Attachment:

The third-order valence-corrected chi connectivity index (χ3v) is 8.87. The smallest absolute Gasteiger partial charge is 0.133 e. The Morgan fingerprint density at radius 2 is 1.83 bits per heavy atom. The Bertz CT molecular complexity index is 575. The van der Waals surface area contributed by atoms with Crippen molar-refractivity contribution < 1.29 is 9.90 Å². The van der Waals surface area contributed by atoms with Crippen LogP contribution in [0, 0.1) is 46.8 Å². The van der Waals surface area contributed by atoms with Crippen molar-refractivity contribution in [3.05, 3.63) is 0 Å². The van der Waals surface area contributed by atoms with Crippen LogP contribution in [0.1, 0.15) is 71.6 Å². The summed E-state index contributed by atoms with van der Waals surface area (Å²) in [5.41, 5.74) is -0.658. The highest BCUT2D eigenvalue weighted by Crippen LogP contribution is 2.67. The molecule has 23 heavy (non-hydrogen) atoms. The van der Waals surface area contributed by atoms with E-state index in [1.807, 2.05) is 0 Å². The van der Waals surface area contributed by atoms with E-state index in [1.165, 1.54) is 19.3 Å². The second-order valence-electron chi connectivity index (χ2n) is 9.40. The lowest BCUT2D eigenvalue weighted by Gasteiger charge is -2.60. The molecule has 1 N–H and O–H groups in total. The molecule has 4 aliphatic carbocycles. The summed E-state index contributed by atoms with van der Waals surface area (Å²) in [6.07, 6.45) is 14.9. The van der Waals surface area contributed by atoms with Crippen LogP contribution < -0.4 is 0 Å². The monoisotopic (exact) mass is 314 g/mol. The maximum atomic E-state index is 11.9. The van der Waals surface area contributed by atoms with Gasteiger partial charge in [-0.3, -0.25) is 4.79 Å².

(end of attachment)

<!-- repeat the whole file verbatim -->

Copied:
The third-order valence-corrected chi connectivity index (χ3v) is 8.87. The smallest absolute Gasteiger partial charge is 0.133 e. The Morgan fingerprint density at radius 2 is 1.83 bits per heavy atom. The Bertz CT molecular complexity index is 575. The van der Waals surface area contributed by atoms with Crippen molar-refractivity contribution < 1.29 is 9.90 Å². The van der Waals surface area contributed by atoms with Crippen LogP contribution in [0, 0.1) is 46.8 Å². The van der Waals surface area contributed by atoms with Crippen molar-refractivity contribution in [3.05, 3.63) is 0 Å². The van der Waals surface area contributed by atoms with Crippen LogP contribution in [0.1, 0.15) is 71.6 Å². The summed E-state index contributed by atoms with van der Waals surface area (Å²) in [5.41, 5.74) is -0.658. The highest BCUT2D eigenvalue weighted by Crippen LogP contribution is 2.67. The molecule has 23 heavy (non-hydrogen) atoms. The van der Waals surface area contributed by atoms with E-state index in [1.807, 2.05) is 0 Å². The van der Waals surface area contributed by atoms with E-state index in [1.165, 1.54) is 19.3 Å². The second-order valence-electron chi connectivity index (χ2n) is 9.40. The lowest BCUT2D eigenvalue weighted by Gasteiger charge is -2.60. The molecule has 1 N–H and O–H groups in total. The molecule has 4 aliphatic carbocycles. The summed E-state index contributed by atoms with van der Waals surface area (Å²) in [6.07, 6.45) is 14.9. The van der Waals surface area contributed by atoms with Crippen LogP contribution < -0.4 is 0 Å². The monoisotopic (exact) mass is 314 g/mol. The maximum atomic E-state index is 11.9. The van der Waals surface area contributed by atoms with Gasteiger partial charge in [-0.3, -0.25) is 4.79 Å².